You are currently viewing A new chapter is needed to promote ‘real books’ in a hi-tech world

A new chapter is needed to promote ‘real books’ in a hi-tech world

How tenaciously we cling to certain traditions: true love and pension funds spring to mind. Also, books and book stores.

As we’re confronted with an increasing number of articles bemoaning the declining interest in the book and the precarious position of the bookstore, perhaps it’s time to face the fact that more creativity is needed when it comes to promoting the product.

Certainly, it’s hard work to punt the ‘real’ book. To run a book store means more than simply stocking the latest titles.

A book can’t jump off the shelf and introduce itself. A book may be judged by its cover, but a favourable first impression is often not enough to convince a would-be reader to fork out the bucks. With so many titles to choose from, readers need both titillation and guidance, ideally coming from knowledgeable people committed to the product.

It’s clear that the successful stores are those at which owners and staff go out of their way to be creative as far as promotion goes. They entice readers to encourage not only sales, but interest in reading, through hosting events, launches and interviews.

This creative and active promotion of books and authors will ensure that book stores not only stay open, but thrive as vibrant hubs at which readers can gather to celebrate both fiction and non-fiction. Marketing can extend to in-store installation of print-on-demand machines, to promoting book clubs, the emphasis all the time being on creating a buzz around the printed narrative. There has to be a little pizzazz.

This approach has worked too when it comes to book fairs. This year’s Franschhoek Literary Festival was hailed as a celebration of reading, but unfortunately the same can’t be said about the recent Cape Town Book Fair. It proved to be vastly diminished as a commercial trade exhibition.

Looking back with nostalgia to the first Cape Town Book Fair, a mere five years back, I recall the frenzy as readers, hungry for the inside story, couldn’t get enough of hobnobbing with local and internationally acclaimed writers. Readers queued – not so patiently – to hear their fave authors. Books were punted and feted and consequently people bought them.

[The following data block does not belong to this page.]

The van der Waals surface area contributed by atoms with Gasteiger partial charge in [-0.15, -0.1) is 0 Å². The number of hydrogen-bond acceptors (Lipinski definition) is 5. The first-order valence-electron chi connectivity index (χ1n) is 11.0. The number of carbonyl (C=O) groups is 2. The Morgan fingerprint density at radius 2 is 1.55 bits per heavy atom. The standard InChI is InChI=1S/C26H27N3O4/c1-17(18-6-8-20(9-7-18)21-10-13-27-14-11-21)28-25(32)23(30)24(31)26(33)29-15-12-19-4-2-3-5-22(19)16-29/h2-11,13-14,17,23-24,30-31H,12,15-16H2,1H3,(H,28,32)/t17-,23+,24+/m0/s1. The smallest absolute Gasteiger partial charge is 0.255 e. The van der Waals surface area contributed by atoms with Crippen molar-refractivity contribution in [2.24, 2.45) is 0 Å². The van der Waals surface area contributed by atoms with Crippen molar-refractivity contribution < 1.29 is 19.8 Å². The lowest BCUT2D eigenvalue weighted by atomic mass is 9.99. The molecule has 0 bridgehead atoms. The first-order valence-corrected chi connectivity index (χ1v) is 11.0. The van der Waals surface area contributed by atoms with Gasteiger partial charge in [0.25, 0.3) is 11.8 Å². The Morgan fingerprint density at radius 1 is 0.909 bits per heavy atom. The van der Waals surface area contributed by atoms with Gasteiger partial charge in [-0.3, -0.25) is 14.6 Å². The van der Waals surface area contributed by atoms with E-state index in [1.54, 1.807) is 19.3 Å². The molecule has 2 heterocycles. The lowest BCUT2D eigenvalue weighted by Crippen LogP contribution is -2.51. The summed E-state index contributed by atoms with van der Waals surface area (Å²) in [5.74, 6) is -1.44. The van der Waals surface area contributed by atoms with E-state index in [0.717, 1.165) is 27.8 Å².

This time around it was different. Poor acoustics in the aeroplane hangar of an exhibition hall at the Cape Town International Convention Centre meant that author events and interviews suffered from the lack of intimacy.

With stands exorbitantly priced, some at R55 000, no wonder fewer mainstream publishers, in a state of flux, said no thanks. I would imagine that book sales were, like the fair, nothing to write home about.

Through history the book has been scorned and denounced. It has survived banning, burning and indeed poor sales. But stories matter, whether passed down through the oral tradition, printed or digitised.

In fact, far more writers are now able to publish their stories, especially fiction, some to acclaim, others to great financial reward, by choosing alternative routes to traditional publishing. Consider E. L. James and Amanda Hocking. Both authors are self starters who’ve made fortunes primarily through e-book sales of their titles.

‘When it comes to downloading books on screen,’ says one of my teen daughters, ‘you’re paying for intellectual property. You’re cutting out the printing costs, rental for floor space, all those middlemen.’

In the face of my resignation that the book as I know it is flailing about in death throes, she placates, ‘Don’t worry mom, no way I could read The Great Gatsby on screen. But you have to face it, it’s like everything else. Why own the physical CD when you can have the songs on your computer?’

My son, all of nine, chips in, ‘Ja mom, you old people, you have to move with the times. It’s evolution. You have to get up to date with the term digital, ‘k?’ I console myself with the thought that my boy considers any person over 18 as a geriatric.

‘Hey, I have a Kindle,’ I defend myself. I like my Kindle. But I don’t love it.

My preference when it comes to reading novels in particular is to hold the weight of the published tome in my hands. As a sucker for the marginalised detective, I’m currently taking to bed Arkady Renko and Bernie Gunther, characters created by Martin Cruz Smith and Philip Kerr respectively.

I find turning pages of a ‘real’ book more pleasurable than clutching my Kindle. I stain pages with chocolate smears, leave in my wake dog-ears of intimacy as my heroes solve their cases.

I prefer the tactile quality of paper. I get a better ‘sense’ of a book when I hold the hard copy. But e-book reading offers immediate choice, better pricing, and will save our trees. As readers, we want ‘voice’, we want escape and entertainment. Ultimately what does it matter in what form it comes?

To quote Voltaire: ‘The instruction we find in books is like fire. We fetch it from our neighbours, kindle it at home, communicate it to others and it becomes the property of all.’

Book stores and festivals, even Amazon, can offer the world, but to promote a reading and writing culture, the Book must be prioritised. With so many potential readers unable yet to afford e-readers, the responsibility remains with those of the public who care about books to support events, purchase books, read, and share, in order to inspire new generations of readers.

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